COLUMN: Illini Show Several Steps Are Still Left Not Taken

Matthew Stevens

CHAMPAIGN, Ill. -- A game a lot of folks before kickoff said wasn’t important at all for either program, sure had hidden significant after 60 minutes of football.

The conclusion for Northwestern’s program following Saturday’s result is easier to determine. There’s hope. A sudden collapse for a team and program that one year ago today was preparing to play in the Big Ten Championship Game proved the future may be bright for Pat Fitzgerald’s program in Evanston.

For Illinois, the regular-season finale has a lot of hidden meanings. And not many, if any, are good. The 29-10 loss to Northwestern was a culmination of underlying meanings that were masked by the takeaway-happy Illini of mid-October and early November.

Illinois may be bowl eligible for the first time since 2014 and the first time of the Lovie Smith era but here’s a list of things Illinois proved it can’t do against fellow Big Ten competition no matter how downtrodden or victimized throughout the course of a season.

1. Win without Brandon Peters

Illinois has had two home games (vs. Michigan and Saturday vs. Northwestern) where Matt Robinson has received practically a full week of the first-team reps in preparation for a start behind center. In the first half of those games, Robinson is 9 of 21 for 117 yards a touchdown. Without Peters’ ability to stretch the defense, the Illini offense is one dimensional. When defenses load up nine or 10 players at the line-of-scrimmage, similarly to how Pat Fitzgerald organized his Northwestern defense, Illinois’ offensive attack is elementary from the opening drive on. Illinois had 14 PLAYS in the first 30 minutes of action. The time of possession was 25:08 to 4:52.

A basic explanation is Northwestern just won a Big Ten road game by 19 points with a quarterback who was fourth on its depth chart and likely not brought on its opening game road trip to Stanford. Illinois couldn’t get anything going and finished with just 160 total yards using both its backup or third-string signal-callers. Peters is scheduled to be back next season but has already has a history of concussions in his collegiate career. It could be considered professional malpractice by Lovie Smith’s staff if Illinois comes out of these 15 bowl practices, spring workouts and fall camp without a solid backup quarterback plan.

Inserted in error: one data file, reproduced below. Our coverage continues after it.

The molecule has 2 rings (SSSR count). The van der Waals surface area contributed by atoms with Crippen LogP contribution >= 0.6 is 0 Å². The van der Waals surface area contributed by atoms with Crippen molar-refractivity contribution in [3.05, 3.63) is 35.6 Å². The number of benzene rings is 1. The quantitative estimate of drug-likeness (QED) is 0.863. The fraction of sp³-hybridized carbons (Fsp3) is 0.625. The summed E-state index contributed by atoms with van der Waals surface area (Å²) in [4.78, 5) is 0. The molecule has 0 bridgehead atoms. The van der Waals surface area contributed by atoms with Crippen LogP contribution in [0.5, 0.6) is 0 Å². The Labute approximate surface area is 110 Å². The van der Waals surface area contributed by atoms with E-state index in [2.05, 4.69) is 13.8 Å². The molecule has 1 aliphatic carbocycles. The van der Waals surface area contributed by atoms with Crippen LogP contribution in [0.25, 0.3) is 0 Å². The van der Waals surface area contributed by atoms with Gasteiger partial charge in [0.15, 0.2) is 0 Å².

Nobody is suggesting Illinois sat its injured starters, which included big-name players such as Peters, linebacker Jake Hansen, cornerback Tony Adams, wide receiver Josh Imatorbhebhe and defensive lineman Jamal Woods, with the thought they could roll over Northwestern anyway. If any of these star players could’ve been medically cleared, they play. No ifs, ands or buts. However, Illinois’ scouting misses throughout the years and lean years in the win column affecting recruiting have still left an impact on this program. Without a majority of its starters, Illinois isn’t close to the point where they can play backups and still consider itself a favorite to control any conference opponent. The depth simply isn’t there and is still likely a few years away from being at that level. 

All the turnovers in the world (and it sure seemed like Illinois got all of them and more in that four-game winning streak) can’t erase the fact that Lovie Smith’s defense still hasn’t slowed down a consistent rushing attack. Iowa has played musical chairs with its tailbacks all season long and hasn’t found a consistent plan to run the ball. Wisconsin is only counter to this argument but the Badgers still struggled its way to 156 yards. Let’s face it - Jeff Brohm has never been committed to a balanced offense and has said as much during his short time at Purdue.

To allow 275 yards or more on the ground to Nebraska, Minnesota, Michigan, Michigan State and Northwestern is a fatal flaw that Smith will have to get fixed before the start of the 2020 season and won’t have the luxury of seniors up the middle like safety Stanley Green, linebacker Dele Harding or defensive linemen Kenyon Jackson, Jamal Milan and Tymir Oliver to rely on. 

USATSI_13731840
The Northwestern Wildcats celebrate with the Land of Lincoln Trophy after defeating the Illinois Fighting Illini at Memorial Stadium.Patrick Gorski/USA TODAY Sports

4. Pat Fitzgerald still owns the Illini and Lovie Smith

Is Illinois going to a bowl game this year? Yes. Is Northwestern bringing the rivalry trophy back to Evanston with bragging rights after a program-record fifth straight win? Yes. Fitzgerald now owns a 10-4 record against the Illini in this game and won convincingly with a team that had every reason to fold up the season and hand Illinois its seventh win of the 2019 season. Until Lovie Smith finds a way to turn the momentum in this game, the state of Illinois will be a purple state in every way but its presidential politics. And this is a trend the Illini program can’t afford to allow for much longer.

If Saturday’s game defined a lasting final moment of the Illini’s 2019 season, it is this group still found the arrogance of thinking they’d win just by showing up. And let’s face facts, we’re still years away from Illinois football being able to have that thought for one second, let alone 60 minutes. 

Comments

Football

FEATURED
COMMUNITY